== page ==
In August 2018, 463 first-year students representing 46 states and 20 countries matriculated at Grinnell. They are one of our most diverse classes ever: 19 percent are international students; 15 percent are first-generation college students; and 28 percent are domestic students of color, a record-setting number at Grinnell.
How do we give these talented new students the best chance to thrive, grow, and excel? That is the kind of important question that has been central to the work of the College’s Council on Diversity and Inclusion (CDI), a working group made of faculty, staff, and students.
Last year, under the capable leadership of Lakesia Johnson, chief diversity officer, and Maure Smith-Benanti, director of intercultural affairs, the CDI drafted the Grinnell College Diversity and Inclusion Plan, a powerful and evolving document that not only highlights our ongoing work in the area of diversity and inclusion, but also serves as a blueprint for the challenging, sometimes imperfect, but increasingly essential work we need to do in the years ahead.
Our plan defines diversity as “that which makes us different from each other, including who we are, where we’re from, what we believe, who we love, our current circumstances, abilities, and lived experiences.” This plan challenges us to do the hard work those values demand. It also illuminates not only the success we have had so far but also the challenges that will require our resources, energy, and innovation in the years ahead. Simply put, a college that values diversity and inclusion must invest in diversity and inclusion.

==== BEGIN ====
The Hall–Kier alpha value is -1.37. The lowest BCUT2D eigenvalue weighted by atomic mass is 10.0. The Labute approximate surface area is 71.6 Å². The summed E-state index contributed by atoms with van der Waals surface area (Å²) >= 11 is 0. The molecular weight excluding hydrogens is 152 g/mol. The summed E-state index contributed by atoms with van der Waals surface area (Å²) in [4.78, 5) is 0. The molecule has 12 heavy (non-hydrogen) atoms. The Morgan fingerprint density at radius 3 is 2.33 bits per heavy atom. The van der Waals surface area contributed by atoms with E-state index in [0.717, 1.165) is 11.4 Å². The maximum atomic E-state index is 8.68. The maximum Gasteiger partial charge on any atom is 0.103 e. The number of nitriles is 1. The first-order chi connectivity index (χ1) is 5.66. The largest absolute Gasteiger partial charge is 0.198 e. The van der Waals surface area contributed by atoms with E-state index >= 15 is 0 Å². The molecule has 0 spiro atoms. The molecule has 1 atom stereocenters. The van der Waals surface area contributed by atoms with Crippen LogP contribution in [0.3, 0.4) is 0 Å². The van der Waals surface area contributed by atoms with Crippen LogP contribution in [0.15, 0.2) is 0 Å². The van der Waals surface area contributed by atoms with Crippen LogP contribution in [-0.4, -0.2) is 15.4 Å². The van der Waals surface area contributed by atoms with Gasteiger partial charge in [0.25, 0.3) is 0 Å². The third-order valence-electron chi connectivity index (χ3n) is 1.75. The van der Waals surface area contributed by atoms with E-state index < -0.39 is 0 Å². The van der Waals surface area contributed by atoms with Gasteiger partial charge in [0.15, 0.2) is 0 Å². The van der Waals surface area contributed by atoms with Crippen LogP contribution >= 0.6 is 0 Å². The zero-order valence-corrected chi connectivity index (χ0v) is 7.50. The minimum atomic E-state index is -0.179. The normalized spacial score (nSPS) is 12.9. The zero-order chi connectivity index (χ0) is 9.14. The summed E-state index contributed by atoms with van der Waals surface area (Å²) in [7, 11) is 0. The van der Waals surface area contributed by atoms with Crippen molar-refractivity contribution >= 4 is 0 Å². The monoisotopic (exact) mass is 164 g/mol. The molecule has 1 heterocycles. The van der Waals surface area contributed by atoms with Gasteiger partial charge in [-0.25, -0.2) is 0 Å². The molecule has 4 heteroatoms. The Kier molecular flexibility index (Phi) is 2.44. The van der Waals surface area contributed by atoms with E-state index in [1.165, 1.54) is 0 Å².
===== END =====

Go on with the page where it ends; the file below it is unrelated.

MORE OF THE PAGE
Under the newly drafted plan, we will continue to strengthen our experience for all first-year students, developing new programs such as our first-year common read program and special First-Year Tutorial sections focused on diversity. These are specifically aimed at helping students respectfully discuss issues of difference and incorporate the values of diversity and inclusion into their academic and extracurricular lives from day one.
The new plan also underscores the indispensable role faculty members play in building a diverse and inclusive campus community. Already, the CDI has helped develop better approaches to recruiting new faculty. This includes offering implicit bias training to student representatives participating in faculty searches and the establishment of the Grinnell Equity Advocates, specially-trained peers who assist their colleagues in conducting fair and bias-free search processes.
Meanwhile, current Grinnell faculty members continue their own educations each year, participating in a variety of summer workshops that help them build more inclusive classrooms and design fully-accessible learning materials. Through our continuing partnership with the Mellon Mays Foundation, Grinnell College faculty work to diversify the academy, by participating in a mentorship program that provides resources and support to talented undergraduates from underrepresented communities who are considering graduate study in selected fields.
Some of the investments that our alumni and donors have already made in specific areas of Grinnell College have, in fact, been investments in these values of diversity and inclusion. For example, support for the Center for Careers, Life, and Service (CLS) has helped ensure that all students can access funding to attend academic conferences, tap networking opportunities, and travel to job interviews. The CLS can also help qualified students purchase the professional attire they need to be confident and successful at these events. This kind of work helps us ensure that all students thrive, not only upon entering Grinnell College, but also upon graduating from it.
We are working on building a community that ensures we can offer a transformative liberal arts education to all our students, no matter what their background. We believe we can only offer this kind of education when we have a community of differing perspectives, opinions, backgrounds, identities, and experiences working side by side in a peaceful yet challenging environment.
We also believe that this kind of education produces the open-minded, flexible, driven, courageous, and bold global citizens our world will need in the decades ahead. In short, we believe that this transformational work on our campus can eventually transform the world.